The Indiana Child Welfare Information System (ICWIS) was developed using technical support from Unisys Corp., and input from scores of FSSA workers. The only additional support came from the state's IT staff, who assisted with developing the wide area network, according to Gordon.
In 1993 -- the most recent year for which data is available -- 62,000 cases of child abuse and neglect were reported to FSSA, with just under half substantiated, leading to some course of action by the state. With ICWIS, the state has been able to move critical case-management functions out into the field, allowing case managers to keep a high percentage of children with their families while providing the necessary resources to aid the families and the children.
Gordon, who has experience developing applications for mainframes, said a major challenge he faced early on with client/server was testing the application. "We found out that Oracle and NT behave differently when they are in a local testing environment than when they are in the field offices, on a three-tier environment, where you are communicating remotely," he pointed out. Specifically, the project team would get one kind of result when an application was tested locally and an entirely different result when they rolled the application out to the pilot testing locations. Gordon and his staff decided to push all the testing out to the pilot sites. It solved the testing problem, but the project lost nearly a month's time.
Willingham also mentioned testing as a critical phase in the client/server project, and one she would have given more time to. "We had a number of usability issues that came up after implementation," she said. "Taking more time to test at more sites might have helped us to avoid the problem."
A mainframe computer may lack flexibility, compared to client/server, but its level of availability is much higher than today's UNIX and NT server environment. It's not unusual for new client/server systems to be down as much as 30 percent of the time. Mainframe operating systems, on the other hand, have more than half their code dedicated to error-detection and recovery tasks. Availability is one of the mainframe's chief strengths.
While inexpensive in terms of raw power, today's client/server just doesn't have the same level of availability, reliability and system management control that is considered standard in the mainframe environment. Not surprisingly, companies that use client/server have seen their management costs rise exponentially. Users are happy, but client/server computing costs more than mainframe computing.
"We have found that operating costs at the remote locations have risen dramatically," Gordon said. As an example, Gordon mentioned the problem of providing support to a user with a broken keyboard, who happens to be 200 miles away. Then there are LAN support issues at 92 local offices throughout the state.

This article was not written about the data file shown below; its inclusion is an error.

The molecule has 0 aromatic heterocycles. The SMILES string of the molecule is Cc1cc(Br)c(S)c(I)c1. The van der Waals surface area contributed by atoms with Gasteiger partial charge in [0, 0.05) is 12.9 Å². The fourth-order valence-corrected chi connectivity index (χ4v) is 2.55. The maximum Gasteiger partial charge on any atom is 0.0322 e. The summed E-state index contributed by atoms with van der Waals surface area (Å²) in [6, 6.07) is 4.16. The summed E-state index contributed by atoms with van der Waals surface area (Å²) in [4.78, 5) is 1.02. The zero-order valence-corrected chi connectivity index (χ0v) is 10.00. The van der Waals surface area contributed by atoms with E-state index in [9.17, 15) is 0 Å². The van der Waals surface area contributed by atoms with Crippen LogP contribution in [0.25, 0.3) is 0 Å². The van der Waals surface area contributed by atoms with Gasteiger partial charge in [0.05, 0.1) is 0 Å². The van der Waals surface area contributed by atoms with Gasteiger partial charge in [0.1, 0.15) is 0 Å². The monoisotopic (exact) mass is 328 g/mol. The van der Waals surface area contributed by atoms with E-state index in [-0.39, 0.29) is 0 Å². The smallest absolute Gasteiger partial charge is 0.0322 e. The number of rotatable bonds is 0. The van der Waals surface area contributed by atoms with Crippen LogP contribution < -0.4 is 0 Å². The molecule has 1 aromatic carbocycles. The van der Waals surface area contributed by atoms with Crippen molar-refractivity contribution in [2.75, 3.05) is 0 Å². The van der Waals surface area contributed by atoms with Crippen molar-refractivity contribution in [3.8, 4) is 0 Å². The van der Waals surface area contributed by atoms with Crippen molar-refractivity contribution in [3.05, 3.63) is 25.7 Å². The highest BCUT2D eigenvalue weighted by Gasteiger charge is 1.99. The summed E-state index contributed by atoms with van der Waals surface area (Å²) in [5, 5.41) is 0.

Another major headache is software distribution, upgrades and security. Keeping 1,400 workstations running on the same software version is a daunting task. Gordon's staff uses Tivoli, an enterprise management software program, to distribute software and keep application software in sync with operating systems. But as reliable as it and other management products are, they are no good if workers have turned off their PCs. IT staff must also support more than 100 notebook PCs, which have to be plugged into the network in order to have their software upgraded.
Besides issues of availability and security, client/server requires training for both users and IT staff. For many government agencies, their first exposure to automation usually comes with client/server computing. Workers have to learn how to use a mouse, navigate with Windows and comprehend the functions of core applications. For workers accustomed to performing with paper, the computer can provide a real culture shock. Similarly, IT staff, with years of experience running mainframes, must now rebuild their skills to include the intricacies of client/server.
Perhaps it comes as no surprise that some organizations, which embraced client/server wholeheartedly in the early 90s, are now having second thoughts. Companies that deployed dozens, even hundreds of servers, are planning to re-centralize some or even all of their distributed systems. In a survey of 250 IS managers by Information Week magazine ["Distributed Systems: Back to the Middle," Sept. 29, 1997], more than 60 percent said they plan to centralize distributed systems. The prime reasons for doing so include easier management, lower costs, improved security, increased performance and simpler storage strategies.
Government agencies, which have been slower to deploy client/server than the private sector, appear less inclined to centralize their distributed systems. But they acknowledge that client/server has to be approached in a way that calls for balancing flexible systems development with structured systems management. "Client/server gives managers a lot of freedom," commented Gordon. "But by giving them freedom, you take away a lot of the structure that helps somebody work through the process."